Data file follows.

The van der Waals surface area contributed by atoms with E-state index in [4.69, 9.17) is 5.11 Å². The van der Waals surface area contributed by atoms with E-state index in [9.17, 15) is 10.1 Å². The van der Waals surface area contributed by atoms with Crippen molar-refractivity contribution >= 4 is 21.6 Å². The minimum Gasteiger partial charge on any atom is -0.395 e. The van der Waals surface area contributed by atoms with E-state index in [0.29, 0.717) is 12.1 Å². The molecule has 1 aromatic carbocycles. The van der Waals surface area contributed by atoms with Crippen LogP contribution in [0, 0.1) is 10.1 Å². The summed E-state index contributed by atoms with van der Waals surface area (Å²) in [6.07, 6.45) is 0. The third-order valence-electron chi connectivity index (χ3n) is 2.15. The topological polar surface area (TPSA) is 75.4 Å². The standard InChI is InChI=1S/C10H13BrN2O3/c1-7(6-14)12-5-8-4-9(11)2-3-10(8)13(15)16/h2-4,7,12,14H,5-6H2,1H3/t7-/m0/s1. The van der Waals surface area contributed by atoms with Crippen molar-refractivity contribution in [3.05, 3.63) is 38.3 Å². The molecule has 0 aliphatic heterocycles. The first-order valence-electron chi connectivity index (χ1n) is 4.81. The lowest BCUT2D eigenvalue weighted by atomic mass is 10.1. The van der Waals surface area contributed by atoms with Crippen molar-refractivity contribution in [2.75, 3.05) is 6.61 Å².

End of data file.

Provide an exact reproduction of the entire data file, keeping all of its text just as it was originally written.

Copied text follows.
The van der Waals surface area contributed by atoms with E-state index in [4.69, 9.17) is 5.11 Å². The van der Waals surface area contributed by atoms with E-state index in [9.17, 15) is 10.1 Å². The van der Waals surface area contributed by atoms with Crippen molar-refractivity contribution >= 4 is 21.6 Å². The minimum Gasteiger partial charge on any atom is -0.395 e. The van der Waals surface area contributed by atoms with E-state index in [0.29, 0.717) is 12.1 Å². The molecule has 1 aromatic carbocycles. The van der Waals surface area contributed by atoms with Crippen LogP contribution in [0, 0.1) is 10.1 Å². The summed E-state index contributed by atoms with van der Waals surface area (Å²) in [6.07, 6.45) is 0. The third-order valence-electron chi connectivity index (χ3n) is 2.15. The topological polar surface area (TPSA) is 75.4 Å². The standard InChI is InChI=1S/C10H13BrN2O3/c1-7(6-14)12-5-8-4-9(11)2-3-10(8)13(15)16/h2-4,7,12,14H,5-6H2,1H3/t7-/m0/s1. The van der Waals surface area contributed by atoms with Crippen molar-refractivity contribution in [3.05, 3.63) is 38.3 Å². The molecule has 0 aliphatic heterocycles. The first-order valence-electron chi connectivity index (χ1n) is 4.81. The lowest BCUT2D eigenvalue weighted by atomic mass is 10.1. The van der Waals surface area contributed by atoms with Crippen molar-refractivity contribution in [2.75, 3.05) is 6.61 Å².